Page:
May 17, 2019 in Analysis

The Explosive Origin of Animal Life and the Case for Intelligent

Design by Stephen Meyer was certainly the most arguable book issued in 2013. Intensely advanced by the Discovery Institute, the book endeavors to put forth a scientific defense for "Insightful Design." The fundamental issue of the book is that the purported Cambrian outbreak cannot be expounded by resorting to naturalistic evolutionary apparatus. Within the geologic phase taking place around 500 million years ago, well-known as the Cambrian, a variety of new creatures, phyla and body plans, appeared unexpectedly, with no developmental pre-history. Having denied the standard experimental hypotheses, as well as a couple of alternative ones, about the outbreak, Meyer comes to a conclusion that the main conceivable clarification is a mixture of new "data" from an outside source, the ”intelligent designer” presented by the Biblical God.

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The work is complicated to review because it is an indubitable door stopper and because the disputes and scoffing disagreements encompassing both the book and the general evolution-creation debate continually appear in any case. Subsequently, the report will be to some extent narrow-minded, maybe not considering all nuances of Meyer's contention or that of his rivals. The paper also references to the open discussion between Stephen Meyer and the scientist Charles Marshall, accessible on YouTube. Marshall composed a discriminating evaluation of the book for the periodical "Science."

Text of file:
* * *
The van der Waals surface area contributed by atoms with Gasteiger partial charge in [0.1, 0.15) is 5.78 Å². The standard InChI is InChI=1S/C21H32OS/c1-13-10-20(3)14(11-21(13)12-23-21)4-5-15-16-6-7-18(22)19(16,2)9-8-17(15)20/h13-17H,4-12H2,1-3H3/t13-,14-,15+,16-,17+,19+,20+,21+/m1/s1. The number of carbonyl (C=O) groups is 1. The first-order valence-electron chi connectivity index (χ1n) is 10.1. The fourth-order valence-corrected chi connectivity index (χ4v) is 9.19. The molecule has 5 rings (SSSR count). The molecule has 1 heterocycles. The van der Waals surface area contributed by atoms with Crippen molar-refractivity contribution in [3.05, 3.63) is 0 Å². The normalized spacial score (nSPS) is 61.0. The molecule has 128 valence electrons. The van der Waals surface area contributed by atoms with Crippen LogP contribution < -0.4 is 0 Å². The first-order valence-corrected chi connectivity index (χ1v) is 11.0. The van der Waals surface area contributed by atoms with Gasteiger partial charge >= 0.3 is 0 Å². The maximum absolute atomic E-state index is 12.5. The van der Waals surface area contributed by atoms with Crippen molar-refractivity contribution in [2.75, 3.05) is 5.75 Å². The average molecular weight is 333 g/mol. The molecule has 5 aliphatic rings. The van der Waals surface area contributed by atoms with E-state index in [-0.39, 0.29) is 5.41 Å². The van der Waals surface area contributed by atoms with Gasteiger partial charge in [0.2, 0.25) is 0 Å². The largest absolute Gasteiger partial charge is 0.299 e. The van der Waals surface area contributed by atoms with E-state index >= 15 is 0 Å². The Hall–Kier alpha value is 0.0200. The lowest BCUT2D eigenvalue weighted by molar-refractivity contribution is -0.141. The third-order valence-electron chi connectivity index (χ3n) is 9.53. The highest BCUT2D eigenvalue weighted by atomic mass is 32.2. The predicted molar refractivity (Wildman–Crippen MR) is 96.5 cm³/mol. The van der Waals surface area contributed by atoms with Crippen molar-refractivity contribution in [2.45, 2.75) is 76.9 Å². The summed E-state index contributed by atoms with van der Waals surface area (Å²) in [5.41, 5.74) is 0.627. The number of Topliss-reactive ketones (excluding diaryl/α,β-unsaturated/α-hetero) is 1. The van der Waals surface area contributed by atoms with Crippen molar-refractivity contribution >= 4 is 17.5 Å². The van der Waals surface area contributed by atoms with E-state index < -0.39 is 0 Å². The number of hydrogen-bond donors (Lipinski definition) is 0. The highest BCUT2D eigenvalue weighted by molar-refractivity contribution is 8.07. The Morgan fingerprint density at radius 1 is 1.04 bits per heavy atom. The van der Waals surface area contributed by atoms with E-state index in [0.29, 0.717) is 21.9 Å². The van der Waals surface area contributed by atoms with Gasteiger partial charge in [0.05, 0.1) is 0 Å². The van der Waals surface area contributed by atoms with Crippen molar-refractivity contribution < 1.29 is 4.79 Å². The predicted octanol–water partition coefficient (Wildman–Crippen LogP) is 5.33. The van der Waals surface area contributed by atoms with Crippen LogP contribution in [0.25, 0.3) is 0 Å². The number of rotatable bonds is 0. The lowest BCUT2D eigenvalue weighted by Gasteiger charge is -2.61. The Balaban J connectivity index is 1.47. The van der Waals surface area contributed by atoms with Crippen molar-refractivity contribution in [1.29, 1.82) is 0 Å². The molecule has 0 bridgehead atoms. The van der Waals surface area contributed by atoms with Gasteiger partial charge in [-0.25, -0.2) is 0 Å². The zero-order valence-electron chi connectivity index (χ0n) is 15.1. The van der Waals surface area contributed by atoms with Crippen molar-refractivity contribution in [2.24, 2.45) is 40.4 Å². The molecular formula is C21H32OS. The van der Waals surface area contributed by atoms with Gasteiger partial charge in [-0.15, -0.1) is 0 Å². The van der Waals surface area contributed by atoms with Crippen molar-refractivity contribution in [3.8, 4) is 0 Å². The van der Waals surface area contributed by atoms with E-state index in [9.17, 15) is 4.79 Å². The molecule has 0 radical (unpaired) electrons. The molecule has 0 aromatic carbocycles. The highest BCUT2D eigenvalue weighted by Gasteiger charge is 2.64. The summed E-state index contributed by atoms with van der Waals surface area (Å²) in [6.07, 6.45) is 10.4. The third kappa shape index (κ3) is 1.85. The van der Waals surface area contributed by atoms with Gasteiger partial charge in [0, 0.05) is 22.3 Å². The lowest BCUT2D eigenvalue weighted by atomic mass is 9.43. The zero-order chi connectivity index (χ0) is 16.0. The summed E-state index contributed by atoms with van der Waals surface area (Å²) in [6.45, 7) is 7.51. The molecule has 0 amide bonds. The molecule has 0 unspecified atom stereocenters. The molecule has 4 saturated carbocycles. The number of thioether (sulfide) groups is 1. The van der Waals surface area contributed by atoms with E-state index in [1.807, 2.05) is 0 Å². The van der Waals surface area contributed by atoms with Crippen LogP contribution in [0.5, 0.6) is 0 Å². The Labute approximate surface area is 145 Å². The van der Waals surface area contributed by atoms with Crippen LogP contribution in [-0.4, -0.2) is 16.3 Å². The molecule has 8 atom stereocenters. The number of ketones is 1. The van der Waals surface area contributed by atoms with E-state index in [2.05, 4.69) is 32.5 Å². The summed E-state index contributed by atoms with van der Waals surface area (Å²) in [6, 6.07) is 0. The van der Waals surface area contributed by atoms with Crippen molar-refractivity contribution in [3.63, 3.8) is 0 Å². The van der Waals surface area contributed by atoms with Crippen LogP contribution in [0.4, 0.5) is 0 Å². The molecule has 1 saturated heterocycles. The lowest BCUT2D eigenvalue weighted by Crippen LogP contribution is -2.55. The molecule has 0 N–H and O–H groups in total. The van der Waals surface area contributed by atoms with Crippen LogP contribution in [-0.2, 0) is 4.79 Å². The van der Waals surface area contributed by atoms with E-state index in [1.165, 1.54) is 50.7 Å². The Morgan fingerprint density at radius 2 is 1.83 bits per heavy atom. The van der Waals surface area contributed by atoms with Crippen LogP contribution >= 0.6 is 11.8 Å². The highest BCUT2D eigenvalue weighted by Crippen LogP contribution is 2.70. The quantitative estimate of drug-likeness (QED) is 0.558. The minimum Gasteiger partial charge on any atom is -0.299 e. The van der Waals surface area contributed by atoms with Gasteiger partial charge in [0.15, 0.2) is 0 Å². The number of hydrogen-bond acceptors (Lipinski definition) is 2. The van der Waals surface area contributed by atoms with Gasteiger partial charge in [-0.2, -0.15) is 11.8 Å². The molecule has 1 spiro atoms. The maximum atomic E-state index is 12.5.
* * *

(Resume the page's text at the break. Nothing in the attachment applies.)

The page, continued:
The scientists fluctuate towards the thought that evolution is, to some degree, a teleological and consequently not completely blind knowledge being a profound part of the structure of the Universe. In order to appear appropriately experimental instead of defending an intriguing philosophical position, ID must clarify how the constructor makes his plans or how he executes them. How do the plans get epitomized in the matter? Even if one assumes that the projects are created by phenomenal means unbelievable and unexplainable to people, the final part of the constructing procedure (where the "data" is united with the material medium and is considered a part of it) should be disposable to scientific investigation. Yet, the defenders of ID have never mentioned a hypothesis about this. This appears even more strange if one remembers that the very “data” is not paranormal; however, it is analogical to the one found in computers or other intricate man-made items. On the other hand, the case may not seem strange if one assumes that ID is just a forepart of the creationism. At that point, ID is truly a philosophical position attired in the investigation sound tongue. It could be obviously valid; however, it is not a ’scientific’ assertion in the most unswerving sense. In case ID defenders aim at launching a fresh science instead of reascertaining the old religious philosophy (or simply making inconvenience for the neighborhood school area), they should either sweep Rupert Sheldrake's idea of "morphogenetic fields" or unite with somewhat heterodox researchers doing exploration on "self-association." It will appear even braver if the scientists wander deeper into parapsychology, attempting to demonstrate the presence of etheric or astral frames.